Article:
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Traffic safety cameras prevent crashes, reduce financial, emotional toll on communities

    Traffic collisions kill tens of thousands of people and injure millions more every year in the United States. These tragic events lead to substantial financial costs for the victims’ loved ones who are already burdened with emotional loss and the businesses, governments and insurers that make up the larger community.
IBJ Apr14 Page 10 Image 0001Wandall    The economic impact of an injury or fatal crash cannot compare to the human grief involved. However it is useful in measuring how one tragedy affects an entire community on the financial level. Used by the National Highway Traffic Safety Administration, the societal perspective provides the best measure of the economic impact from traffic crashes because it captures the full scope of costs – to victims, families, government, insurers and taxpayers.
    Over the last seven years, the total cost of a fatal traffic collision has been on the rise. Following an 87% increase from $3.2 million in 2005 to $6 million in 2009, the cost of just one crash continued to climb, reaching an estimated $6.4 million in 2012. When adjusted for inflation, this results in a 100 percent increase from 2005.
    Injury crash costs follow the same upward trend. The community’s cost of an injury crash rose 85 percent from $68,170 in 2005 to $126,000 in 2009. With inflation factored in, the cost climbed to $134,555 in 2012, a 97 percent increase from 2005.
    Based on the most recent crash data available, in 2010:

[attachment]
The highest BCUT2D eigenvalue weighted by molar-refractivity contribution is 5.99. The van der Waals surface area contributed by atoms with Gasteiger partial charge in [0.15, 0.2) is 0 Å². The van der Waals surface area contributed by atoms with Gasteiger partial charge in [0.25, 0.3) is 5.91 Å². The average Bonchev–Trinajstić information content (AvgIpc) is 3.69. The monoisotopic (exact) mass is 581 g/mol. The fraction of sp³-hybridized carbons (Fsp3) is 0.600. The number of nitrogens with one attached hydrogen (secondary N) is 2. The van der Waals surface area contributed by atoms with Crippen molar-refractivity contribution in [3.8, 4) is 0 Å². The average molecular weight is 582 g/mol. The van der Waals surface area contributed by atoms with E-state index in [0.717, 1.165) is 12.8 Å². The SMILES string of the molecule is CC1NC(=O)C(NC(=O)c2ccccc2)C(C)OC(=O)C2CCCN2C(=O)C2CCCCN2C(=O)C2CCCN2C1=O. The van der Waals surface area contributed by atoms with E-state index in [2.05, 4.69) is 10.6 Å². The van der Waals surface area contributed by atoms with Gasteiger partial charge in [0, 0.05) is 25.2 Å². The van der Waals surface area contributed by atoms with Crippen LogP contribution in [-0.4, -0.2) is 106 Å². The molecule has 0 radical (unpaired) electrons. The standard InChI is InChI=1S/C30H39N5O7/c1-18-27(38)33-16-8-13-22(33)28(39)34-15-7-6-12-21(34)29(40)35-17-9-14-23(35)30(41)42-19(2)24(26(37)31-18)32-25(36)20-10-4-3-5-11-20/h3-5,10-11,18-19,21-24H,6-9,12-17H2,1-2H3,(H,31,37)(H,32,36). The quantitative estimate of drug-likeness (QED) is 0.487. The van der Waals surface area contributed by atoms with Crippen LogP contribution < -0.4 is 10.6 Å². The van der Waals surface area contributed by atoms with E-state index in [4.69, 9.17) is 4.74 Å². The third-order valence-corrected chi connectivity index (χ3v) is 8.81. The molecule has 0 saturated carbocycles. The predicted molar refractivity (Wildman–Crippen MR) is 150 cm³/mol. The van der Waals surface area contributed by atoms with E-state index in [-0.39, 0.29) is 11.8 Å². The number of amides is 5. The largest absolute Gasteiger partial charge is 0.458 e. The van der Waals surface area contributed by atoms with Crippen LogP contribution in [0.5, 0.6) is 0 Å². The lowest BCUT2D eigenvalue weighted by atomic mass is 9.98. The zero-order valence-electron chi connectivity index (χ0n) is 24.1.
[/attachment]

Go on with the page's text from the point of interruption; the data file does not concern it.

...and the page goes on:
- There were 2.24 million injury crashes with a total cost of $286 billion to communities.
    - Each day, traffic crashes injured 6,136 people on average and cost communities $785 million.
    - 32,885 traffic fatalities were reported for a societal cost of $200 billion.
    On average, 90 traffic fatalities occurred each day, at a daily cost of $548 million.
    And these increased societal costs only begin to illustrate the financial toll that dangerous driving has on American communities. The emotional costs are even greater. Red-light running and speeding, in particular, have a horrendous impact on those who are involved in the collisions, but they also greatly impact families, friends and entire communities. My husband, Mark Wandall, was killed by a motorist who sped through a red light. Due to this dangerous driving decision, my husband was taken from me when I was nine months pregnant and my daughter has never known her father. My daughter and I will forever feel Mark’s absence in our lives – as will the families and friends of other victims.
    Fortunately, the number of fatal and injury collisions are on the decline. Financial and emotional costs would have been much higher had fatal crashes not declined 24 percent from 2005 to 2010, or had injury crashes not decreased 17 percent over the same time period. AAA attributes the decline in crashes in part to additional safety measures taken by states, regions and localities.